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					         CS 352-
   Network Layer

Dept. of Computer Science
         Rutgers University
Summary of Last Lecture

   Key network-layer functions
       Forwarding
       Routing: routing algorithms
   Network layer connection service
       Virtual circuit
   Network layer connection-less service
       Datagram networks
   Forwarding table
       Longest prefix matching
                                            2
Summary of Last Lecture
   Router architecture
       Input port
           Input port queueing
       Switching fabric
         Memory
         Bus

         Crossbar

       Output ports
           Output port queueing
                                   3
Summary of Last Lecture
   Network layer functions:
       IP protocol
       ICMP protocol
       Routing protocol




                               4
Summary of Last Lecture
   IP protocol
       IP datagram format
       IP fragmentation and reassembly (IPv4)
       IP addressing
         Subnets
               subnet masks
           CIDR: Classless Inter Domain Routing
           Route aggregation


                                                   5
Summary of Last Lecture
   NAT: Network Address Translation
   ICMP
       Ping
       Traceroute
   IPv6
       Tunneling




                                       6
Chapter 4: Network Layer
   4. 1 Introduction              4.5 Routing algorithms
   4.2 Virtual circuit and            Link state
                                       Distance Vector
    datagram networks
                                       Hierarchical routing
   4.3 What’s inside a            4.6 Routing in the
    router                          Internet
   4.4 IP: Internet Protocol          RIP
       Datagram format                OSPF
       IPv4 addressing                BGP
       ICMP                       4.7 Broadcast and
       IPv6                        multicast routing
                                                               7
Routing Overview
   Abstract network as a graph
       Routers/hubs and end systems are nodes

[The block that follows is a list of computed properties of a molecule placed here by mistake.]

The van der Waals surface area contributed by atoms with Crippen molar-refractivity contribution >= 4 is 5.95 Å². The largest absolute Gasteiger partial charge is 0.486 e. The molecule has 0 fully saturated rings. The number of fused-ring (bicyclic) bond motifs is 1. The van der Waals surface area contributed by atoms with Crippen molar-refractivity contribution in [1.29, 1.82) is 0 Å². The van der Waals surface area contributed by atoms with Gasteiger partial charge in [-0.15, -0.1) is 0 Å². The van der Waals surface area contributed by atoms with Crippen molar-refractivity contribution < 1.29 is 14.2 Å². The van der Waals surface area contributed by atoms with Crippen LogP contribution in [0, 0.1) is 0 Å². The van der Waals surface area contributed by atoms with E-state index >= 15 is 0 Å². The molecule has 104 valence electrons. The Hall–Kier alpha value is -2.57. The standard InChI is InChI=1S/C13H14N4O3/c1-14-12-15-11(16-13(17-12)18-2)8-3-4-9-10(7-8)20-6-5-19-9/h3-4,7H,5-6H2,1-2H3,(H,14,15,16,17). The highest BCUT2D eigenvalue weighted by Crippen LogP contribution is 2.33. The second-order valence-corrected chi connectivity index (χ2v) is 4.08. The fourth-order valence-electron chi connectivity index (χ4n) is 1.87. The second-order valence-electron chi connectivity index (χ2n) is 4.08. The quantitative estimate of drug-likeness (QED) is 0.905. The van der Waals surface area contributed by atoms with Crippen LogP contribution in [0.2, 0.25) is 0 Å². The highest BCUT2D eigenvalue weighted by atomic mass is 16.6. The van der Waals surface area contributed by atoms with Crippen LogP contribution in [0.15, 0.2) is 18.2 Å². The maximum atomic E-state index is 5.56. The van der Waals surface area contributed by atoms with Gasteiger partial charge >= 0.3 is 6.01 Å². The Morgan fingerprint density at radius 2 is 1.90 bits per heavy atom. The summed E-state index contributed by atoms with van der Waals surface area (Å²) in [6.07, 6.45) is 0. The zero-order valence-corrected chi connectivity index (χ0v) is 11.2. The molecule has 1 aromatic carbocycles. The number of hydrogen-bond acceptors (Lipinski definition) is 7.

   Links and channels are edges
   Use graph-theory to:
       Describe network
       Run algorithms
       Prove properties



                                                 8
Routing Algorithms
   A routing algorithm decides which output link
    an incoming packet should be transmitted on
   A logical “routing table” contains the
    mappings from the networks and host
    addresses to output ports on the router
   The routing algorithm builds the routing table
       Typically a more advanced data structure is used,
        but conceptually it’s a map looked up with the
        destination address as the key
                                                            9
Graph Theory Terminology
   A graph is a structure with nodes and edges
       Nodes are routers
       Edges are links between routers (Undirected edges )
   Edge cost (or weight)
           How expensive is it to traverse the link?
           Examples: latency (prop. delay) or 1/bandwidth
   A path is a sequence of edges between two nodes
       The shortest path is the one with the least cost in terms of
        the sums of the edges traversed


                                                                       10
Graph abstraction
                                          5

                                          v   3       w
                                      2                    5
                              u           2                     z
                                                      1
                                                  3
                                  1
                                          x           y     2
  Graph: G = (N,E)                            1

  N = set of routers = { u, v, w, x, y, z }

  E = set of links ={ (u,v), (u,x), (v,x), (v,w), (x,w), (x,y), (w,y), (w,z), (y,z) }


Remark: Graph abstraction is useful in other network contexts

Example: P2P, where N is set of peers and E is set of TCP connections

                                                                                        11
Graph abstraction: costs
                 5                              • c(x,x’) = cost of link (x,x’)
                 v   3       w
                                 5                - e.g., c(w,z) = 5
             2
     u           2                   z
                             1                  • cost could always be 1, or
                         3
         1                                      inversely related to bandwidth,
                 x           y   2
                                                or inversely related to
                     1
                                                congestion

   Cost of path (x1, x2, x3,…, xp) = c(x1,x2) + c(x2,x3) + … + c(xp-1,xp)

Question: What’s the least-cost path between u and z ?


Routing algorithm: algorithm that finds least-cost path
                                                                                  12
A Network Graph
                                                     7
                                                H        I
                                                             8
                                                8
                B           2                        G       J
        3                                                8
                    4       D               F   10
    A                               1
                        2               2
            1
                    C               E
                                3




                                                                 13
Shortest Path Routing

   For a pair of communicating hosts, there is a